This book was just okay for me. Generally, most of the books I've read that had that coveted Reese's Book Club sticker on the cover, I have straight up loved, flipping pages long past my bed time, spending way too much daylight reading them. But while the premise of this story intrigued me, the story itself seemed to be just as confused as the one of our heroines, Margot.
Smart writing, relatable situations, and humor define this book about the different types of relationships we have...and the things that really matter in life.
I loved With the Fire On High so much that when I saw this book become available at my library, I jumped on it. I will admit that reading poetry was not something I was looking forward to. I like my poetry to rhyme and this wasn't that, but it had rhythm, and while at first reading the lines could feel a bit choppy, the emotion that the words and rhythm evoked just cut me to the quick.
It's no secret that the atrocities and injustices perpetuated against people of color in our country have long gone unpunished. However, none are more sinister than those perpetuated against the Osage peoples, and in particular one Osage family.
I read The Girl From Widow Hills not too long ago and really enjoyed it. So, after reading the description on this one, I was pretty excited to start it. It definitely did not live up to the hype in my mind.
The Woman in the Window by A.J. FinnPublished by: William MorrowPublish Date: January 2018Genre(s): Fiction, Mystery, Thriller, SuspenseHB&W Rating: 5View on GoodreadsBuy on Amazon: Barnes & Noble, Book Depository Synopsis Anna Fox lives alone, a recluse in her New York City home, unable to venture outside. She spends her day drinking wine (maybe too much), … Continue reading The Woman in the Window – Book Review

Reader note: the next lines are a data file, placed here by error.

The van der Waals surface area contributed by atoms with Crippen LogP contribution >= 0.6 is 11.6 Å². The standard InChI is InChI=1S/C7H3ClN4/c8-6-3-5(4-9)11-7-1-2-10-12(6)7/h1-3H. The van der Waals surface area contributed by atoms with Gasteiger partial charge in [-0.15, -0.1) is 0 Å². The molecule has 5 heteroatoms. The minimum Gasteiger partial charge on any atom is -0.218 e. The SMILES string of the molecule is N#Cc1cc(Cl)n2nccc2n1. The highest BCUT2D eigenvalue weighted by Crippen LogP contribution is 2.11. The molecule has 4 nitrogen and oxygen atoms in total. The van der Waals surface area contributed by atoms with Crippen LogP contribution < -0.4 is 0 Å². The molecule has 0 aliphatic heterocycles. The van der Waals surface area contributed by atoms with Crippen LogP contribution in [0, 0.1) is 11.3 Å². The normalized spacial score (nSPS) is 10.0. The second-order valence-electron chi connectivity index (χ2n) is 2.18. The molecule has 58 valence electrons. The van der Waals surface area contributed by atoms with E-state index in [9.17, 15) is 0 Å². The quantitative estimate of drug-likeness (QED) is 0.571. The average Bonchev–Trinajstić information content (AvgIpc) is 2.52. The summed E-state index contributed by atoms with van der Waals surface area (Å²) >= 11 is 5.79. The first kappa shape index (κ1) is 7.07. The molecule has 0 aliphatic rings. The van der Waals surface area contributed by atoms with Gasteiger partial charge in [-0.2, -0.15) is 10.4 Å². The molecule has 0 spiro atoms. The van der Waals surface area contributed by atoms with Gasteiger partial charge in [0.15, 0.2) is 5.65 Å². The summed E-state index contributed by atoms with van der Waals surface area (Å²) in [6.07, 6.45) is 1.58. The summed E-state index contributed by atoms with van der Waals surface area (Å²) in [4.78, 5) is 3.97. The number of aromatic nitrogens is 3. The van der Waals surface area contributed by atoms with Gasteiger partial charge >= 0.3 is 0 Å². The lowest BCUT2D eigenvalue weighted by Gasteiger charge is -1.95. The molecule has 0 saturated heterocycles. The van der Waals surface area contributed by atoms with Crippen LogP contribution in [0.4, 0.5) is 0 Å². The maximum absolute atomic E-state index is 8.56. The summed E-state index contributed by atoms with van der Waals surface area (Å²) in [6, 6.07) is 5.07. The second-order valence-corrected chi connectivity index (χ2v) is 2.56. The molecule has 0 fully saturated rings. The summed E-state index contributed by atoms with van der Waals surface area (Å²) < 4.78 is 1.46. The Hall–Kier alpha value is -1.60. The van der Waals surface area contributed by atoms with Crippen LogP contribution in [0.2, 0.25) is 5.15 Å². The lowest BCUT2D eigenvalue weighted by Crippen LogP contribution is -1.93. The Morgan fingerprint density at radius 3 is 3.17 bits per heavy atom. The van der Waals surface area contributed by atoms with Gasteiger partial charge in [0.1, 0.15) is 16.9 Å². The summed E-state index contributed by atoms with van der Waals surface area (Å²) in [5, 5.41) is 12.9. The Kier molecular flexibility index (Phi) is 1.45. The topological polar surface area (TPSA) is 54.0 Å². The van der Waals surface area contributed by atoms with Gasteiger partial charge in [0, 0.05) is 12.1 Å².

Reading this novel was like watching the tumblers on a lock fall into place. It was neatly written, as Byrd laid the foundation and added each additional brick, sequentially working the themes of love and death in to the entire fabric of the story in the most satisfying way. If you enjoy reading WWII lit, I encourage you to pick up a copy of this book.
If I had any doubt about the author's ability to convey such strong emotions and reactions through the format of a short story, that doubt was quelled after the first one, and blown out of the water by the second story.
For fans of The Immortal Life of Henrietta Lacks and those who have an interest in medical history and/or research, particularly as it relates to the injustice that medical science has perpetuated on the marginalized members of our society, I highly recommend this book.
Wow! I did NOT see that coming! I don't want to brag or anything, but I am usually pretty good at guessing the outcome of stories. But truly, this one took me by surprise...and kept me up late!